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Clin Gastroenterol Hepatol. 2007 Jun;5(6):707-13.

Association between IgG2 and IgG3 subclass responses to toxin A and recurrent Clostridium difficile-associated disease.

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Department of Medicine, Division of Gastroenterology, Beth Israel Deaconess Medical Center, Harvard Medical School, Boston, Massachusetts 02215, USA.



Individuals who mount a significant serum immunoglobulin (Ig)G response to toxin A are protected against recurrent Clostridium difficile-associated disease (CDAD). We investigated whether humoral immune deficiencies and/or specific IgG subclass responses are associated with recurrent CDAD.


We compared the clinical characteristics and humoral immune responses of 13 patients with recurrent CDAD with 13 matched controls with a single CDAD episode. We measured the serum IgG titers to tetanus and diphtheria toxoids, as well as total and toxin A- and toxin B-specific serum IgG, IgA, and IgG subclass concentrations.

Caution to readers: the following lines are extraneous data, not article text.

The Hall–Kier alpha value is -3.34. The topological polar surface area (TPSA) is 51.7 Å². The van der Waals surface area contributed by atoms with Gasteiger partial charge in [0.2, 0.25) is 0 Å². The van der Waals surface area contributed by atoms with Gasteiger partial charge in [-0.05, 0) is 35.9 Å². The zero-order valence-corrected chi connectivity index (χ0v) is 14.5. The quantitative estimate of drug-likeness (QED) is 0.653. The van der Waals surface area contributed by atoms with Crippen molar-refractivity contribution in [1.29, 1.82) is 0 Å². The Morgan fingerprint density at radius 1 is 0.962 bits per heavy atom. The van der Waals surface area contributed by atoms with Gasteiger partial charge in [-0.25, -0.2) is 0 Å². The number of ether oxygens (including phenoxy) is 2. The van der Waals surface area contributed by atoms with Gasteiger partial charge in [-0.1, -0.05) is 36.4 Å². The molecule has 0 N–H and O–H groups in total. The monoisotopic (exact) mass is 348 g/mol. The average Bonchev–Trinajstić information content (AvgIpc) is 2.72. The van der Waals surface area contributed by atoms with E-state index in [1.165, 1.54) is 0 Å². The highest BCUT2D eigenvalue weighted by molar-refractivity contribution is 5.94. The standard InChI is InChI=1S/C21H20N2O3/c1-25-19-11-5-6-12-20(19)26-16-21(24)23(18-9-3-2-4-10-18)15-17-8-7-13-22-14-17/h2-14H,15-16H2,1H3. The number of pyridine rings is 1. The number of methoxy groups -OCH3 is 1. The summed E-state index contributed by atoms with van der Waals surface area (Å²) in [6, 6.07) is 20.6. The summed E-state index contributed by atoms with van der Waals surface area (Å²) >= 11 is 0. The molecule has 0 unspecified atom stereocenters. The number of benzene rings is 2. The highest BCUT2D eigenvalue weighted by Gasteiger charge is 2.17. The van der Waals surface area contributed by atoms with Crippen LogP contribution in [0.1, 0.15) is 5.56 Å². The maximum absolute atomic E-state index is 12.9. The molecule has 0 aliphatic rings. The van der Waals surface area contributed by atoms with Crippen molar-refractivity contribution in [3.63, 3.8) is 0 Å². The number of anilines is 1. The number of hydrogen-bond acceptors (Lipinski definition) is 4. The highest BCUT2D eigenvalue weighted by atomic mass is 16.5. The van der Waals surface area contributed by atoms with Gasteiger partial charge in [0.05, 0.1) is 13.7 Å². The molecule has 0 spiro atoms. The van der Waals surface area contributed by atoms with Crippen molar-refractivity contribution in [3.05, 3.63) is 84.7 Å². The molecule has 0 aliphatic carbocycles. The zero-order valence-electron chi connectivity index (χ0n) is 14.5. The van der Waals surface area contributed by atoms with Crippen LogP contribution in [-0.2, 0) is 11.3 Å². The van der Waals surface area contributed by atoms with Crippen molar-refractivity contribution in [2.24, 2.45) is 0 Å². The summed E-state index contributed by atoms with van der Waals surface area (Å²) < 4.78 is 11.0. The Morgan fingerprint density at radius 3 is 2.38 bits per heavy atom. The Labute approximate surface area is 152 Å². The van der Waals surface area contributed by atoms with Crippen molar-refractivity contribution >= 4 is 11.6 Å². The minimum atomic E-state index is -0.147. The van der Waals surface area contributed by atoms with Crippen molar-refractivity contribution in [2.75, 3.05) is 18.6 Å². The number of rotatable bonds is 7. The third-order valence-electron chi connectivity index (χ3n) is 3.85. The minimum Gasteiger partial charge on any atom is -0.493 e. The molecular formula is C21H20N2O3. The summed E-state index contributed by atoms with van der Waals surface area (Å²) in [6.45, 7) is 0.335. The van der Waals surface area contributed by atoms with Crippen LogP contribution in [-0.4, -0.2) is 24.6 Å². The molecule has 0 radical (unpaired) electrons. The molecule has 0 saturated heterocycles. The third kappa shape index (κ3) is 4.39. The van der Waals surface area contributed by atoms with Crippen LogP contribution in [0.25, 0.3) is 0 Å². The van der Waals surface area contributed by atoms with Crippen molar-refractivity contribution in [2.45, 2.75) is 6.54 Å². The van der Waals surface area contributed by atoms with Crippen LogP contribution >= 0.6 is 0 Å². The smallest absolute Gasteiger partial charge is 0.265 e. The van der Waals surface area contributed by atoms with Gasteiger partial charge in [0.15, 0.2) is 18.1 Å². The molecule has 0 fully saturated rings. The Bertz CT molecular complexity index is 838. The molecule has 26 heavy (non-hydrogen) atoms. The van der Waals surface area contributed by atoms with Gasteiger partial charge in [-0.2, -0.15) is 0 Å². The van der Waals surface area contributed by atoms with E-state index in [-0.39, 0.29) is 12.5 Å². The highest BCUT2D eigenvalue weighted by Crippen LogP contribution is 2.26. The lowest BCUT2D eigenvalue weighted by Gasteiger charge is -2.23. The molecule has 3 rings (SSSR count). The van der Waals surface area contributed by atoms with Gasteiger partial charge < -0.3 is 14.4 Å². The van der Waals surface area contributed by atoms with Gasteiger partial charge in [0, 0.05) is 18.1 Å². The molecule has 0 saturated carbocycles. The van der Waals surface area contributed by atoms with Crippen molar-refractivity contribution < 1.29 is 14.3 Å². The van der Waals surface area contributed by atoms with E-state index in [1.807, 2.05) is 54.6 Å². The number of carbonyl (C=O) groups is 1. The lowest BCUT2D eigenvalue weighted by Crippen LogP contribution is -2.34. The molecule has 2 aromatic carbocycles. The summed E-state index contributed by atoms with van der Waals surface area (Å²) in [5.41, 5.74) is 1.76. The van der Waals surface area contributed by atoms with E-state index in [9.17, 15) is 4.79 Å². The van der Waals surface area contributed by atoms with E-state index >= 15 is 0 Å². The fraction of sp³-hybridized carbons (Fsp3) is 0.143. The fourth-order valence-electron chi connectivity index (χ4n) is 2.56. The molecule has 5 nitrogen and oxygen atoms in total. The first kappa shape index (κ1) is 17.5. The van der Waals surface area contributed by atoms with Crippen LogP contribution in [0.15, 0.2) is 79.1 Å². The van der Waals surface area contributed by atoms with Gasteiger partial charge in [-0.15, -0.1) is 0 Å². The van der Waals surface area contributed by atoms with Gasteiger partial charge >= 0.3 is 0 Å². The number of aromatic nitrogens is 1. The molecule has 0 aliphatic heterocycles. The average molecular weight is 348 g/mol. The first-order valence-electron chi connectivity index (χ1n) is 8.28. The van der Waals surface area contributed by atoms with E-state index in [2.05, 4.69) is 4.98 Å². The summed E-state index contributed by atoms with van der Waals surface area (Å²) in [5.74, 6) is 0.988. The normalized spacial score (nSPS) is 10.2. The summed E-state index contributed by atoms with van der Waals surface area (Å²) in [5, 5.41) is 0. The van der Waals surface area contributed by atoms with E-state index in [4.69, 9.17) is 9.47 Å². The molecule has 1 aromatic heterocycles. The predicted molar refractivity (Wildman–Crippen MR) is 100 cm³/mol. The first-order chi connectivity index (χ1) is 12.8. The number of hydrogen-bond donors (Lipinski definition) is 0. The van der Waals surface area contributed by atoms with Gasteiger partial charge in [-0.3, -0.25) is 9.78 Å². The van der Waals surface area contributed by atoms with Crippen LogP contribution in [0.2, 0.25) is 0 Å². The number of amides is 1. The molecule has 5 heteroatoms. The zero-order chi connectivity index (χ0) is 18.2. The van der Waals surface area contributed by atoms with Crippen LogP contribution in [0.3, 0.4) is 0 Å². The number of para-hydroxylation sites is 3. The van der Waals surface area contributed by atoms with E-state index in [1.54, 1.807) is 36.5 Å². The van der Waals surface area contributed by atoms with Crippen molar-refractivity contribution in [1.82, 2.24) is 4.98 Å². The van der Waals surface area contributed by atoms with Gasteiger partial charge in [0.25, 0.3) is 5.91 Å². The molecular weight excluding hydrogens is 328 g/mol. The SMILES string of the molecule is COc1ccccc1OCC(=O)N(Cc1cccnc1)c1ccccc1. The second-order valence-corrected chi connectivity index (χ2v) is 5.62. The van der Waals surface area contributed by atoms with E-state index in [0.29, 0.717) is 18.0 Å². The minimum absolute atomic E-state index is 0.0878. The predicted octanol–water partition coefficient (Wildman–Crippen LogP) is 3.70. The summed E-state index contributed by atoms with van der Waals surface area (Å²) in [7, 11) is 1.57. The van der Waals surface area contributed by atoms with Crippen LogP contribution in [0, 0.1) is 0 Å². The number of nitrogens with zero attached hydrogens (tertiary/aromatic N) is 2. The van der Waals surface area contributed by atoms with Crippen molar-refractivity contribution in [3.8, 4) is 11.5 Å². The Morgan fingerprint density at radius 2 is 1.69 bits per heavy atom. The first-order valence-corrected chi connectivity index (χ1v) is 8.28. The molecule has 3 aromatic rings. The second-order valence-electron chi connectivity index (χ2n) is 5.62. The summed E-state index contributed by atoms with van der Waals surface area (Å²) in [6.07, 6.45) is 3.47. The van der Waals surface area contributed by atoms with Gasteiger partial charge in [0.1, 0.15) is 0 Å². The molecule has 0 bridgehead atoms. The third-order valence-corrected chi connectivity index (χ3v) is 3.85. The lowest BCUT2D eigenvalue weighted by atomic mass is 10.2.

There were no differences between the single and recurrent CDAD subjects in terms of age, sex, ethnicity, or other potential confounding variables. The total duration of diarrhea in patients with recurrent CDAD was greater (median, 62 vs 17 days; P = .005). IgG titers to tetanus and diphtheria toxoids, total IgG, and IgG subclass levels were similar in both groups. The total IgA was somewhat lower in those with recurrent CDAD (204 vs 254 mg/dL; P = .05). IgA, IgG, IgG1, and IgG4 anti-toxin A and anti-toxin B levels were similar in both groups. However, IgG2 and IgG3 anti-toxin A levels were significantly lower in the recurrent group (P = .01 and .001, respectively).


Subjects with recurrent CDAD did not show evidence of widespread humoral immune deficiency or of IgG subclass deficiency. Their low serum IgG anti-toxin A concentrations reflected selectively reduced IgG2 and IgG3 subclass responses. Measurement of specific IgG2/3 anti-toxin A may be useful in selecting patients for treatment with agents to prevent recurrent CDAD.

[Indexed for MEDLINE]

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